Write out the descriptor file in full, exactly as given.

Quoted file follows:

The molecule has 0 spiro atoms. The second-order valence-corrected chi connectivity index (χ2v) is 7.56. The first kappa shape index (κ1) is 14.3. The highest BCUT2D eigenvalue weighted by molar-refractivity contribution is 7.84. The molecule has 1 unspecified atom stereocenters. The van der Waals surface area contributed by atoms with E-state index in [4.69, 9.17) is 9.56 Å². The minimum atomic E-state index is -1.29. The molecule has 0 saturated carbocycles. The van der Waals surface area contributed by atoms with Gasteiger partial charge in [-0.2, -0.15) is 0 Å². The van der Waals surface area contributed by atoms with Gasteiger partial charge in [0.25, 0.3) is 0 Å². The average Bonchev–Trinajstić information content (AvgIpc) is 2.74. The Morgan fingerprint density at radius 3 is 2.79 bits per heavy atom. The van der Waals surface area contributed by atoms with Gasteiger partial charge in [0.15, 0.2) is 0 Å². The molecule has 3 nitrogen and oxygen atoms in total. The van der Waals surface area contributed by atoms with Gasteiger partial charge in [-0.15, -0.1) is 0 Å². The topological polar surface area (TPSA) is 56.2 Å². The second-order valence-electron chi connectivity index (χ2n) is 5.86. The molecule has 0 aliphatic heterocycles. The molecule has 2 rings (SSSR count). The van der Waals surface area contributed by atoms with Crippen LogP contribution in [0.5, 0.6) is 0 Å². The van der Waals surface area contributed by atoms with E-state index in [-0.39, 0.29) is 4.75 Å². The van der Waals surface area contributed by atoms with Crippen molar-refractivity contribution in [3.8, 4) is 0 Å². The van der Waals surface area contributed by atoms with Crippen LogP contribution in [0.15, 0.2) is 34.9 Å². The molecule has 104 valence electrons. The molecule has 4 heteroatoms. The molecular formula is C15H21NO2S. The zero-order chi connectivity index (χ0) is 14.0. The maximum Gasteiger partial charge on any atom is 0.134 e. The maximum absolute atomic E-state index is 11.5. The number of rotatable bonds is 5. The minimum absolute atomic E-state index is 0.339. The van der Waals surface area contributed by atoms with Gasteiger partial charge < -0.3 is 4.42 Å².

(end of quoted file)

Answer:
The molecule has 0 spiro atoms. The second-order valence-corrected chi connectivity index (χ2v) is 7.56. The first kappa shape index (κ1) is 14.3. The highest BCUT2D eigenvalue weighted by molar-refractivity contribution is 7.84. The molecule has 1 unspecified atom stereocenters. The van der Waals surface area contributed by atoms with E-state index in [4.69, 9.17) is 9.56 Å². The minimum atomic E-state index is -1.29. The molecule has 0 saturated carbocycles. The van der Waals surface area contributed by atoms with Gasteiger partial charge in [-0.2, -0.15) is 0 Å². The van der Waals surface area contributed by atoms with Gasteiger partial charge in [0.25, 0.3) is 0 Å². The average Bonchev–Trinajstić information content (AvgIpc) is 2.74. The Morgan fingerprint density at radius 3 is 2.79 bits per heavy atom. The van der Waals surface area contributed by atoms with Gasteiger partial charge in [0.15, 0.2) is 0 Å². The molecule has 3 nitrogen and oxygen atoms in total. The van der Waals surface area contributed by atoms with Gasteiger partial charge in [-0.15, -0.1) is 0 Å². The topological polar surface area (TPSA) is 56.2 Å². The second-order valence-electron chi connectivity index (χ2n) is 5.86. The molecule has 0 aliphatic heterocycles. The molecule has 2 rings (SSSR count). The van der Waals surface area contributed by atoms with Crippen LogP contribution in [0.5, 0.6) is 0 Å². The van der Waals surface area contributed by atoms with E-state index in [-0.39, 0.29) is 4.75 Å². The van der Waals surface area contributed by atoms with Crippen molar-refractivity contribution in [3.8, 4) is 0 Å². The van der Waals surface area contributed by atoms with Crippen LogP contribution in [0.15, 0.2) is 34.9 Å². The molecule has 104 valence electrons. The molecule has 4 heteroatoms. The molecular formula is C15H21NO2S. The zero-order chi connectivity index (χ0) is 14.0. The maximum Gasteiger partial charge on any atom is 0.134 e. The maximum absolute atomic E-state index is 11.5. The number of rotatable bonds is 5. The minimum absolute atomic E-state index is 0.339. The van der Waals surface area contributed by atoms with Gasteiger partial charge < -0.3 is 4.42 Å².